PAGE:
You can find their website here and if you just do a search on Facebook you’ll be able to Follow them as well.

Other organizations to check out and consider following either on Facebook or via their websites to stay abreast of Climate Change issues and initiatives are the Environmental Defense Fund, Greenpeace, the Natural Resources Defense Council (NRDC), The Nature Conservancy, The World Wildlife Federation, Sierra Club, and 350.org.

It’s good to be aware that there are more effective ways to go about sharing information on climate change and less effective ways. I know that sometimes if a person I’m friends with or following always seems to be on a “soapbox” spreading dark and dire news every day on their Facebook account I either just scroll right past them or snooze them for 30 days so I get a break.

So you might want to be judicious about what posts you re-share. Be sure to share positive messages, too. If you can keep it non-partisan that might be helpful as well to try to catch the eyes and attention of those who are already concerned about climate change as well as the climate change deniers.

A US dollar bill on a table with some plants

4. Support Change with the Power of the Purse

You’ve heard the saying about how if you want to show what you really care about, “put your money where your mouth is.” That’s key with living a more environmentally friendly life and trying to fight climate change as well.

We have so many choices about what we buy. If we can choose greener products that are less harmful to the environment, have less packaging, have safer more natural ingredients, etc. then we are putting our money where our mouth is to support companies who use less packaging and more environmentally friendly ingredients and to help them continue this practice.

What products we choose goes beyond packaging and ingredients. You also may be able to choose products from companies with greener business practices. Some products have their “green street cred” printed all over their labels. Some of this can be misleading. So it’s good to do your own research if you can.

Forbes puts out a Most Sustainable Companies list every year called the Global 100 . These companies are ranked by how well they are doing at reducing their carbon output and waste, how much of their revenue comes from green or “clean” products, and gender diversity in leadership positions. This list might be something to consider when you are following the next tip.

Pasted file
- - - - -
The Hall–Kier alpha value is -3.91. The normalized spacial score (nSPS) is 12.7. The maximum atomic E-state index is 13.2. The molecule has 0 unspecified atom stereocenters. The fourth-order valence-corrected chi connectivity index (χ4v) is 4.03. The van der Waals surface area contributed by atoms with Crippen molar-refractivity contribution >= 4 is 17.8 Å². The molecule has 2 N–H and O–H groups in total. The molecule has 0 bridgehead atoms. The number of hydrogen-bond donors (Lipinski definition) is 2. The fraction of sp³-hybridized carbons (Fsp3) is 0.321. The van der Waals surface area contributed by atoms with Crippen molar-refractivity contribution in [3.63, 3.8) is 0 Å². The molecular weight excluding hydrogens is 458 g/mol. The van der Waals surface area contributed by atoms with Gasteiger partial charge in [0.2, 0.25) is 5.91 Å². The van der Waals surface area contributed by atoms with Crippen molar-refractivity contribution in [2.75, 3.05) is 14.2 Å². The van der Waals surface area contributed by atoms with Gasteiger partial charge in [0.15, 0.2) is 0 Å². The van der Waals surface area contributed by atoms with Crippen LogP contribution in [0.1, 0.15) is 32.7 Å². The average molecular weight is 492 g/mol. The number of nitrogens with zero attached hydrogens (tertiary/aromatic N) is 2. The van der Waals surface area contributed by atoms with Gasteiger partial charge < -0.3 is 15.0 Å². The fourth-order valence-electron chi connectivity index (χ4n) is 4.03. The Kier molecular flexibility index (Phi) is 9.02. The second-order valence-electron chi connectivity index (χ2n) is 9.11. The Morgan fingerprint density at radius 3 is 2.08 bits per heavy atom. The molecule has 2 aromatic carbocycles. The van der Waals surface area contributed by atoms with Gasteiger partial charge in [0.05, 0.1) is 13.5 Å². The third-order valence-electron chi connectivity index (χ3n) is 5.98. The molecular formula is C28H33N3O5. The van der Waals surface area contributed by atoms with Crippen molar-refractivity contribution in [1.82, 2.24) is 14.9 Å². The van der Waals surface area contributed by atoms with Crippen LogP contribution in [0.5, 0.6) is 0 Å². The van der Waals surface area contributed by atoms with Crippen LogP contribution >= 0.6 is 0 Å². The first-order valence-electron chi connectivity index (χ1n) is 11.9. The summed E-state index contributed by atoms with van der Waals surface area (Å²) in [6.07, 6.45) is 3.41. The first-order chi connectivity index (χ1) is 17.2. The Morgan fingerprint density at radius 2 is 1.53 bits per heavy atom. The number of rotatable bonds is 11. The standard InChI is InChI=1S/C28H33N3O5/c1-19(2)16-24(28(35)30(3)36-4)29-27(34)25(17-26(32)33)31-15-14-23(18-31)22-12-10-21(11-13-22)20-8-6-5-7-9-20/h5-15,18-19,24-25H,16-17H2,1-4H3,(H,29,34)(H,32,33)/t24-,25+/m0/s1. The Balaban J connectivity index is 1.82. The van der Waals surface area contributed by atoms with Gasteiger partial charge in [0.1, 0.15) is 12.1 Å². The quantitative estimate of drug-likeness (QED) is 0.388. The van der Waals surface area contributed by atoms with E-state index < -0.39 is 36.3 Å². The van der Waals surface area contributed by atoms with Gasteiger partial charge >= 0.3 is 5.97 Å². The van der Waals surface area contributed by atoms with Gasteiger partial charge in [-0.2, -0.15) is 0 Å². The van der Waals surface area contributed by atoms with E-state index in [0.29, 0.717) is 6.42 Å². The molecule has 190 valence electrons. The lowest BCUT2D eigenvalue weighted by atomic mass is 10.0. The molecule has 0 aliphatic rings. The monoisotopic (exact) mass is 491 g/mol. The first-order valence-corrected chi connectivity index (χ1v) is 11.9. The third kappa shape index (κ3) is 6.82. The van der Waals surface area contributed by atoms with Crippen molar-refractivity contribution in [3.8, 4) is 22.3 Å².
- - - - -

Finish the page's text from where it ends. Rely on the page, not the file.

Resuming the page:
Another way to” put your money where your mouth is” is to invest with green living and fighting climate change in mind. The companies on the Global 100 list might be some to consider investing in.

This article from Investopedia also lists several industries to focus in on when you are deciding where to invest your money. Green investing is getting to be a bigger and bigger trend so there are more options and financial companies are feeling the pressure to offer greener choices!

5. Choose Greener Cars

America is a country in love with the automobile. We have been for decades and decades. And that’s a big problem because personal cars and trucks account for 20% of all US emissions. Did you know that for every gallon of gas used in a personal vehicle 24 pounds of carbon dioxide and other global warming gasses are emitted? Seriously – that’s significant!

Choosing your next vehicle based on higher MPG or even choosing a hybrid can make a huge difference in your carbon footprint. According to the Center for Climate and Energy Solutions

“switching from a vehicle that gets 20-mpg to a vehicle that gets 25-mpg car reduces your greenhouse gas emissions by 1.7 tons annually. “

Center for Climate and Energy Solutions

1.7 tons annually is a very good start! You don’t even have to switch to a hybrid or electric car to get 25 mpg. There are lots of vehicles that will get you that kind of mileage. BUT…

You may need a mindset adjustment here. Because imagine you’ve finally saved enough for your “dream car” (ohhh that beautiful Jaguar F-Type!) BUT now you’re supposed to skip it and drive a Prius Hybrid instead?!? I mean seriously, you only live once right??

Even the most environmentally-conscious consumer can have a hard time sticking to their green living goals when it comes to something they’ve always dreamed about having. It can be hard to stick to higher principles for the greater good when there’s something you’ve really wanted for a long time that you may have to pass up.

If you don’t care about cars at all, then that example probably seemed ridiculous to you. But the same thing can happen with making any choice where you have to weigh eco-friendly vs. eco-unfriendly if it’s something you’ve long wanted.

So say you’ve always dreamed of traveling around the world and one of the key modes of transportation you’re planning on using is air travel. Well, guess what – that might not fit with your goals to live a greener life either. See below for more on that.

It’s important not to get discouraged, however. We don’t need to do everything perfectly to still help make a positive difference with climate change.

6. Drive Less

So say you still want your Jaguar F-Type (which technically might get up to 23 mpg city and 30 hwy. Just sayin’!) This gets tough because, again, in general, as a society, we love our cars. So maybe you make a compromise and find a way to drive your fuel-hungry car crush a little bit less.

Can you rideshare with a co-worker or friend who works near where you do? Can you use public transportation? Can you telecommute one or two days a week?

The habit of just jumping into your car and going to work or wherever without a second thought can be a very hard habit to break. But if you start a new habit and just save one trip a week it can really add up.